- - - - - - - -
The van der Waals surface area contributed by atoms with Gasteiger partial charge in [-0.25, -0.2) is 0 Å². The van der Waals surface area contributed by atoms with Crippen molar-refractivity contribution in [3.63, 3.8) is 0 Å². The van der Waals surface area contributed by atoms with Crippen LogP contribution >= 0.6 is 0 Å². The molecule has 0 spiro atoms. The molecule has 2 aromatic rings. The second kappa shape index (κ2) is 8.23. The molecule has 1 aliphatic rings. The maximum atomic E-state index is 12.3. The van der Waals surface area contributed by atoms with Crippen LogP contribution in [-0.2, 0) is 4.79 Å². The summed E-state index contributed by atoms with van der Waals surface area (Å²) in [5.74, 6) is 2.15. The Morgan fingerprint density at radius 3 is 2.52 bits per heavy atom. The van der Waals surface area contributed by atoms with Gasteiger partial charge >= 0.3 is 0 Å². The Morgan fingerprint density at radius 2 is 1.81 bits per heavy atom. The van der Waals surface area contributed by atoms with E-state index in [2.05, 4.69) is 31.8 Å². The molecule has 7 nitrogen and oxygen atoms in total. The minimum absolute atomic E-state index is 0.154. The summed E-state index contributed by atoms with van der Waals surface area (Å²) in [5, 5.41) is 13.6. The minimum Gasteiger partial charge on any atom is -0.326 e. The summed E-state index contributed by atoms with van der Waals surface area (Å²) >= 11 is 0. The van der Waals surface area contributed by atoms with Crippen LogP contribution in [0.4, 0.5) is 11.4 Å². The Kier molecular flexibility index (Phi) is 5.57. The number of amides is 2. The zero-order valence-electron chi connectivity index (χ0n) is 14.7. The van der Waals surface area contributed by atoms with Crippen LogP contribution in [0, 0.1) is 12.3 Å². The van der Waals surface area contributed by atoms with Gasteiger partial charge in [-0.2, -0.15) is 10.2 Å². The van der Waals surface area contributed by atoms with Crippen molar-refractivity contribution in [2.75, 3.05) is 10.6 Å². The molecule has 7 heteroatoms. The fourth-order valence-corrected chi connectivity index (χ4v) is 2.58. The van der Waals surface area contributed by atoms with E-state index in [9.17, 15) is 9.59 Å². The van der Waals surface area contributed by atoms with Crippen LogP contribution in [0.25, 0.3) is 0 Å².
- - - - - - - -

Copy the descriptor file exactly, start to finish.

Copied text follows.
The van der Waals surface area contributed by atoms with Gasteiger partial charge in [-0.25, -0.2) is 0 Å². The van der Waals surface area contributed by atoms with Crippen molar-refractivity contribution in [3.63, 3.8) is 0 Å². The van der Waals surface area contributed by atoms with Crippen LogP contribution >= 0.6 is 0 Å². The molecule has 0 spiro atoms. The molecule has 2 aromatic rings. The second kappa shape index (κ2) is 8.23. The molecule has 1 aliphatic rings. The maximum atomic E-state index is 12.3. The van der Waals surface area contributed by atoms with Crippen LogP contribution in [-0.2, 0) is 4.79 Å². The summed E-state index contributed by atoms with van der Waals surface area (Å²) in [5.74, 6) is 2.15. The Morgan fingerprint density at radius 3 is 2.52 bits per heavy atom. The van der Waals surface area contributed by atoms with Gasteiger partial charge >= 0.3 is 0 Å². The Morgan fingerprint density at radius 2 is 1.81 bits per heavy atom. The van der Waals surface area contributed by atoms with E-state index in [2.05, 4.69) is 31.8 Å². The molecule has 7 nitrogen and oxygen atoms in total. The minimum absolute atomic E-state index is 0.154. The summed E-state index contributed by atoms with van der Waals surface area (Å²) in [5, 5.41) is 13.6. The minimum Gasteiger partial charge on any atom is -0.326 e. The summed E-state index contributed by atoms with van der Waals surface area (Å²) >= 11 is 0. The van der Waals surface area contributed by atoms with Crippen LogP contribution in [0.4, 0.5) is 11.4 Å². The Kier molecular flexibility index (Phi) is 5.57. The number of amides is 2. The zero-order valence-electron chi connectivity index (χ0n) is 14.7. The van der Waals surface area contributed by atoms with Crippen LogP contribution in [0, 0.1) is 12.3 Å². The van der Waals surface area contributed by atoms with Gasteiger partial charge in [-0.2, -0.15) is 10.2 Å². The van der Waals surface area contributed by atoms with Crippen molar-refractivity contribution in [2.75, 3.05) is 10.6 Å². The molecule has 7 heteroatoms. The fourth-order valence-corrected chi connectivity index (χ4v) is 2.58. The van der Waals surface area contributed by atoms with E-state index in [9.17, 15) is 9.59 Å². The van der Waals surface area contributed by atoms with Crippen LogP contribution in [0.25, 0.3) is 0 Å².